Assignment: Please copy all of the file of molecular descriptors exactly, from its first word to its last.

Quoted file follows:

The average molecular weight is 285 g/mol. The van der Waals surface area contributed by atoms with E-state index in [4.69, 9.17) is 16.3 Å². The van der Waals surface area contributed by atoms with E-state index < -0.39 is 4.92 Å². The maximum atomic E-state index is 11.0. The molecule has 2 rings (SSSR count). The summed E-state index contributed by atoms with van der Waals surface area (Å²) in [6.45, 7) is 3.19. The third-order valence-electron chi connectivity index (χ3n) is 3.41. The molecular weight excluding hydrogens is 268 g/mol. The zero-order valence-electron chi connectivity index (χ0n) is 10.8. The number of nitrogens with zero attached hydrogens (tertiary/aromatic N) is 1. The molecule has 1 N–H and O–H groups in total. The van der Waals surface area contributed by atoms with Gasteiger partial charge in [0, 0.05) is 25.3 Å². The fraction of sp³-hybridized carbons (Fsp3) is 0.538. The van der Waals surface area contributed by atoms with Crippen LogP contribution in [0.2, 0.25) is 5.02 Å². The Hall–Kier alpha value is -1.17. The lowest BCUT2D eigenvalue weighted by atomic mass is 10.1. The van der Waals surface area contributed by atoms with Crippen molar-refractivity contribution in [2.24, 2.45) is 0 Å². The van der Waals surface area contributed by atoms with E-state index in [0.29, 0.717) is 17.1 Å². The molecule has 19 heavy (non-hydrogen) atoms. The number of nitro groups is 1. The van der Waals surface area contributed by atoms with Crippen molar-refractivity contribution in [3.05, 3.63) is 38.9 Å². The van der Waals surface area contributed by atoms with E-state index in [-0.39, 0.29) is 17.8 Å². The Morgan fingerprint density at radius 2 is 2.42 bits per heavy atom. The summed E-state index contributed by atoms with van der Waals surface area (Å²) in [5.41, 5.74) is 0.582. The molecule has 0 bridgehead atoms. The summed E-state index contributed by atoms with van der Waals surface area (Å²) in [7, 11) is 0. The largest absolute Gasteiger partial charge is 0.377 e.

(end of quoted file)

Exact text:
The average molecular weight is 285 g/mol. The van der Waals surface area contributed by atoms with E-state index in [4.69, 9.17) is 16.3 Å². The van der Waals surface area contributed by atoms with E-state index < -0.39 is 4.92 Å². The maximum atomic E-state index is 11.0. The molecule has 2 rings (SSSR count). The summed E-state index contributed by atoms with van der Waals surface area (Å²) in [6.45, 7) is 3.19. The third-order valence-electron chi connectivity index (χ3n) is 3.41. The molecular weight excluding hydrogens is 268 g/mol. The zero-order valence-electron chi connectivity index (χ0n) is 10.8. The number of nitrogens with zero attached hydrogens (tertiary/aromatic N) is 1. The molecule has 1 N–H and O–H groups in total. The van der Waals surface area contributed by atoms with Gasteiger partial charge in [0, 0.05) is 25.3 Å². The fraction of sp³-hybridized carbons (Fsp3) is 0.538. The van der Waals surface area contributed by atoms with Crippen LogP contribution in [0.2, 0.25) is 5.02 Å². The Hall–Kier alpha value is -1.17. The lowest BCUT2D eigenvalue weighted by atomic mass is 10.1. The van der Waals surface area contributed by atoms with Crippen molar-refractivity contribution in [2.24, 2.45) is 0 Å². The van der Waals surface area contributed by atoms with E-state index in [0.29, 0.717) is 17.1 Å². The molecule has 19 heavy (non-hydrogen) atoms. The number of nitro groups is 1. The van der Waals surface area contributed by atoms with Crippen molar-refractivity contribution in [3.05, 3.63) is 38.9 Å². The van der Waals surface area contributed by atoms with E-state index in [-0.39, 0.29) is 17.8 Å². The Morgan fingerprint density at radius 2 is 2.42 bits per heavy atom. The summed E-state index contributed by atoms with van der Waals surface area (Å²) in [5.41, 5.74) is 0.582. The molecule has 0 bridgehead atoms. The summed E-state index contributed by atoms with van der Waals surface area (Å²) in [7, 11) is 0. The largest absolute Gasteiger partial charge is 0.377 e.